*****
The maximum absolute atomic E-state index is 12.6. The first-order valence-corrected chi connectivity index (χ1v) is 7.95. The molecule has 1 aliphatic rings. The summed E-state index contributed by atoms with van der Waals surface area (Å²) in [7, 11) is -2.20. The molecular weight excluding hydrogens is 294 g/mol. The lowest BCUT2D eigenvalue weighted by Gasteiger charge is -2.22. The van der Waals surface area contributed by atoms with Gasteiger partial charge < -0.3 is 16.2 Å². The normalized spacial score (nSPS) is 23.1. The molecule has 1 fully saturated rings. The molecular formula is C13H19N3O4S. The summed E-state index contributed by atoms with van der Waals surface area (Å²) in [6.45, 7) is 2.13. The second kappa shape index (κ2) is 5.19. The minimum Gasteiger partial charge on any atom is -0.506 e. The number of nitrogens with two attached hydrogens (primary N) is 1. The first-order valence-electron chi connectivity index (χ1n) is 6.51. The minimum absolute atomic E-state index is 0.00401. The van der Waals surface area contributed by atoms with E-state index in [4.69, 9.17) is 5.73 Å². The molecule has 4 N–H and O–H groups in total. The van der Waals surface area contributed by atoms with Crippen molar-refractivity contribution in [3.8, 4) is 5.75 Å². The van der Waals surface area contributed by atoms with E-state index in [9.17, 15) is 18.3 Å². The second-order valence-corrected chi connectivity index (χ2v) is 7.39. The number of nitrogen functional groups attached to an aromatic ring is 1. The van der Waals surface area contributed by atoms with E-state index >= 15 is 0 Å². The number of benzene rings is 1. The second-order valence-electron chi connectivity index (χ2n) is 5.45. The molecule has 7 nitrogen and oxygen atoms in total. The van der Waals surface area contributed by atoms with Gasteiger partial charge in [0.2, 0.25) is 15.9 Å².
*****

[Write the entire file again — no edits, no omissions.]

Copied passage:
The maximum absolute atomic E-state index is 12.6. The first-order valence-corrected chi connectivity index (χ1v) is 7.95. The molecule has 1 aliphatic rings. The summed E-state index contributed by atoms with van der Waals surface area (Å²) in [7, 11) is -2.20. The molecular weight excluding hydrogens is 294 g/mol. The lowest BCUT2D eigenvalue weighted by Gasteiger charge is -2.22. The van der Waals surface area contributed by atoms with Gasteiger partial charge < -0.3 is 16.2 Å². The normalized spacial score (nSPS) is 23.1. The molecule has 1 fully saturated rings. The molecular formula is C13H19N3O4S. The summed E-state index contributed by atoms with van der Waals surface area (Å²) in [6.45, 7) is 2.13. The second kappa shape index (κ2) is 5.19. The minimum Gasteiger partial charge on any atom is -0.506 e. The number of nitrogens with two attached hydrogens (primary N) is 1. The first-order valence-electron chi connectivity index (χ1n) is 6.51. The minimum absolute atomic E-state index is 0.00401. The van der Waals surface area contributed by atoms with E-state index in [4.69, 9.17) is 5.73 Å². The molecule has 4 N–H and O–H groups in total. The van der Waals surface area contributed by atoms with Crippen molar-refractivity contribution in [3.8, 4) is 5.75 Å². The van der Waals surface area contributed by atoms with E-state index in [9.17, 15) is 18.3 Å². The second-order valence-corrected chi connectivity index (χ2v) is 7.39. The number of nitrogen functional groups attached to an aromatic ring is 1. The van der Waals surface area contributed by atoms with E-state index >= 15 is 0 Å². The number of benzene rings is 1. The second-order valence-electron chi connectivity index (χ2n) is 5.45. The molecule has 7 nitrogen and oxygen atoms in total. The van der Waals surface area contributed by atoms with Gasteiger partial charge in [0.2, 0.25) is 15.9 Å².